Here’s a brief list of recent events:
- NBC edits the Pledge of Allegiance leaving out the words “under God”.
- In Georgia, the new design for the license plates must be changed, removing the phrase “In God We Trust”.
- In Texas, Governor Rick Perry is being sued for organizing The Response, a day of prayer and fasting.
- the list goes on…
Freedom of religion and separation of church and state are constitutionally guaranteed rights provided in the First Amendment.(Interesting fact: The actual phrase “separation of church and state” is attributed to Thomas Jefferson in a letter dated January 1802.) The founding fathers knew that both of these rights were of such magnitude and importance as to protect all from religious persecution that these were some of the first rights to be included in the Constitution. But never could the founding fathers have imagined these very rights being taken to the extreme as shown in the examples above. It seems that the political and judicial pendulum has swung so far in the attempt to protect citizens from any hint of religious display that American government can make no mention of God in a government building or event without voices of vigorous opposition being raised. A recent Gallup Poll showed that 92% of American adults believed in God. The same poll found that young Americans, defined as those under the age of 29, and liberals were least likely to believe in God. Has American jurisprudence gone too far with litigation and activist judges? When witnesses are sworn in, they must place their hand on a bible. Is this custom to cease and desist? At a time when our nation is fractured along so many demographic lines, it is notable that on any subject, especially one as potentially contentious as faith, that 92% agree. Can a government make any mention of God in today’s litigious society? Should the nation’s currency be printed leaving out “In God We Trust”? When an elected official is sworn in and takes the oath of office, should “so help me God” be left unsaid? Should those who believe in God (whatever their God’s name may be) or follow a path of faith tradition (any faith tradition) be marginalized despite being the overwhelming majority? Why is a topic that just may be a singular area of national agreement be repeatedly beleaguered? Another founding father, Benjamin Franklin, once wrote, “many have quarreled about religion that never practiced it.” Well said, Mr. Franklin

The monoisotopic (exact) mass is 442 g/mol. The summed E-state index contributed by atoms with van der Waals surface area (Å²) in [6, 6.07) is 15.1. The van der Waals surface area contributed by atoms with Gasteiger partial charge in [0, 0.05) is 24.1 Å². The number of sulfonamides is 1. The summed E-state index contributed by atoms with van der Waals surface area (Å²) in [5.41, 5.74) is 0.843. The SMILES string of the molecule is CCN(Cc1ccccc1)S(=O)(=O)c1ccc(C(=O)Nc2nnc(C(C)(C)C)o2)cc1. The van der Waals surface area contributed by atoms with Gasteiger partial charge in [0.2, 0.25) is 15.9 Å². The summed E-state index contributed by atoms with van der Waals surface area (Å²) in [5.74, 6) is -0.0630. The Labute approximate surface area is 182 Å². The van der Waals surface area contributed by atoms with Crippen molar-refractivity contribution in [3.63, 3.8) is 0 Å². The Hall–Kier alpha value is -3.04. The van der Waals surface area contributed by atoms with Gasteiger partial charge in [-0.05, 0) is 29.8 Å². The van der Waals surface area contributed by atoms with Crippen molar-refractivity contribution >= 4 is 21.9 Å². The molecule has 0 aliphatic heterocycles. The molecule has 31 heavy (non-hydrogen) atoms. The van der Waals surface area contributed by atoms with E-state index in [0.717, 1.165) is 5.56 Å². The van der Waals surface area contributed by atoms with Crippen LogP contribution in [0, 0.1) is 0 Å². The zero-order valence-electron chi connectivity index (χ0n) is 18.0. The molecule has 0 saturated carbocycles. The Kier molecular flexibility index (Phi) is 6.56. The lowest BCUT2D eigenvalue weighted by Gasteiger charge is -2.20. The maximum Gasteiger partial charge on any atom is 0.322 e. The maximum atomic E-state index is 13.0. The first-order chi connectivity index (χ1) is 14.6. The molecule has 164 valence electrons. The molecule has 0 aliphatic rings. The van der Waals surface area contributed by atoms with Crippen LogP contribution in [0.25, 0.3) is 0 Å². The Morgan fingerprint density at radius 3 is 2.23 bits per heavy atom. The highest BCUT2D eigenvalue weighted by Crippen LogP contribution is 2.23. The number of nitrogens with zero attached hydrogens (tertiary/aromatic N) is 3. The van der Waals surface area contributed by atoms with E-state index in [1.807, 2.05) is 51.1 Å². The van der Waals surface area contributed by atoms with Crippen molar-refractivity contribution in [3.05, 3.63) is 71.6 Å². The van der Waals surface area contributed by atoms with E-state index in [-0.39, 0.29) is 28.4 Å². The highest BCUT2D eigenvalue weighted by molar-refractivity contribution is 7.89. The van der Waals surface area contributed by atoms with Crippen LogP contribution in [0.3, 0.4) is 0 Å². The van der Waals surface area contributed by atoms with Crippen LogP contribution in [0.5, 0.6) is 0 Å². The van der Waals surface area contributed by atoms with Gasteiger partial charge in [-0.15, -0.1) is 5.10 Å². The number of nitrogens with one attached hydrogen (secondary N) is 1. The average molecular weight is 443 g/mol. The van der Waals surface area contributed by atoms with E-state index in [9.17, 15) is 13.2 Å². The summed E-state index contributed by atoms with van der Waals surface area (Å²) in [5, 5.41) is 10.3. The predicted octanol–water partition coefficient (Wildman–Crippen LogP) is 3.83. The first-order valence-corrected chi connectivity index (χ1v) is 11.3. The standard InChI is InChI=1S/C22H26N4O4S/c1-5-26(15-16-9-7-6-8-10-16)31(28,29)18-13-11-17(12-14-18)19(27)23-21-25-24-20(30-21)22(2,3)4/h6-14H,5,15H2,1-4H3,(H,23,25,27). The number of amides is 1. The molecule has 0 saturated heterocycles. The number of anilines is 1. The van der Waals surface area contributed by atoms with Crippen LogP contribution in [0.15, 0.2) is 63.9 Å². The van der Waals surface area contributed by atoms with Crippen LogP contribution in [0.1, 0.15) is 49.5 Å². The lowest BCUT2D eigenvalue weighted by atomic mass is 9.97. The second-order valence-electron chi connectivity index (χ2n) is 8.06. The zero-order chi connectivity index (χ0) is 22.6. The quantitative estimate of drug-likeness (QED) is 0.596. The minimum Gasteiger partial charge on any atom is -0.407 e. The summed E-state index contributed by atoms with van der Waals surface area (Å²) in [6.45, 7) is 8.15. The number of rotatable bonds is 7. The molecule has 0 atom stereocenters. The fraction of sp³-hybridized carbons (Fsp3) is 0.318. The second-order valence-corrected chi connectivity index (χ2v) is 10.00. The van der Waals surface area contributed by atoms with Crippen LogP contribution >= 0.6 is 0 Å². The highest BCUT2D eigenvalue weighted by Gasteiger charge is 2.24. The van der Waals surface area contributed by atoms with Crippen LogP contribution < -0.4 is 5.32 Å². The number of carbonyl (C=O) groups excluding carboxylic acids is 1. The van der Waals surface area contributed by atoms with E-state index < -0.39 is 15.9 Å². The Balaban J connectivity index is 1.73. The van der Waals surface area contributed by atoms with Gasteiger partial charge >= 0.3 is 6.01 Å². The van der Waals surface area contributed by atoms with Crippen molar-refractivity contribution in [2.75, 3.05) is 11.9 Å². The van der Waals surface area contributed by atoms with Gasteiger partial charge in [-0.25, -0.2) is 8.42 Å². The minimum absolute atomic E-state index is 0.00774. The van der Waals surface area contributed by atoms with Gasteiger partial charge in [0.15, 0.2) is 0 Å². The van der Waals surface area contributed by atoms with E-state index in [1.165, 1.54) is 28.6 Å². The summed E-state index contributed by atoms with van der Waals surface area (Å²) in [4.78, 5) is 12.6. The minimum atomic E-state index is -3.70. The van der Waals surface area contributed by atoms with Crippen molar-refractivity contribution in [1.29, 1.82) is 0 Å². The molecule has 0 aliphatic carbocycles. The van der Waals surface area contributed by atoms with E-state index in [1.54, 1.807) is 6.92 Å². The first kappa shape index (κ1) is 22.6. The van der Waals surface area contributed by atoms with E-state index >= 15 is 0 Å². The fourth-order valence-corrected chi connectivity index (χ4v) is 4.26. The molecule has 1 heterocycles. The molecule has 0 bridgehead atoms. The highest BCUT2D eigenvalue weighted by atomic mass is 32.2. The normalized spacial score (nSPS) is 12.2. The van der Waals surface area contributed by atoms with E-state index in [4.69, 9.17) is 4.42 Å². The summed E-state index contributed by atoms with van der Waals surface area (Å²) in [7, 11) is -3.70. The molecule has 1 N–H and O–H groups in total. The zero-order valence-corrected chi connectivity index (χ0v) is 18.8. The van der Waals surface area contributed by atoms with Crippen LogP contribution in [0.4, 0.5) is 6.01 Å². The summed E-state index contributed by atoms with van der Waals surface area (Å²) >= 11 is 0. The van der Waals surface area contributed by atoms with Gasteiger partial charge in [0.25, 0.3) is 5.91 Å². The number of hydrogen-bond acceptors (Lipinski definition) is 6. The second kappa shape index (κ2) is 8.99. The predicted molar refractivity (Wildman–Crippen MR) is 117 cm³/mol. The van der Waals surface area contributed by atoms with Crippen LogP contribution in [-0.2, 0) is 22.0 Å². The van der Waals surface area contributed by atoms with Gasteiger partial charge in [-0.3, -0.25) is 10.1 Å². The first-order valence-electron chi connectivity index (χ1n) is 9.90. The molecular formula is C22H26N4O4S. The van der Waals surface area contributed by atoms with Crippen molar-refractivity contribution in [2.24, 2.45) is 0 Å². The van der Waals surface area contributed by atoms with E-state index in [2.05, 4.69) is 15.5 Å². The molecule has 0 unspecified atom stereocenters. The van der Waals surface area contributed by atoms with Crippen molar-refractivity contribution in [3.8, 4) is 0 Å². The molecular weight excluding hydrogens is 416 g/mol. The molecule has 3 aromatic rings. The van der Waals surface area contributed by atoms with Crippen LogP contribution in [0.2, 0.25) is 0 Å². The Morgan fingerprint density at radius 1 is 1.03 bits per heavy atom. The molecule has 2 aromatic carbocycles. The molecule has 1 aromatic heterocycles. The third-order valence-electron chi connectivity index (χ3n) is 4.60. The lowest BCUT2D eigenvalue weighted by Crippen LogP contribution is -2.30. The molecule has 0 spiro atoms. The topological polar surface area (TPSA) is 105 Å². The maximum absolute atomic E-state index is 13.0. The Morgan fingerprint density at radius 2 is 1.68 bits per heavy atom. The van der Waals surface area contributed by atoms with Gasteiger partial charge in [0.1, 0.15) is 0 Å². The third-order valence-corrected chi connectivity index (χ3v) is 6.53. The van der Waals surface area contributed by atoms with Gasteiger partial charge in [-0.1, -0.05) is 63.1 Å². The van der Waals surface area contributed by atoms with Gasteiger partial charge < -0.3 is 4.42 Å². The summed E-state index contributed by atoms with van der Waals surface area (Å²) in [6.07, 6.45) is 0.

Founder, Caye Street
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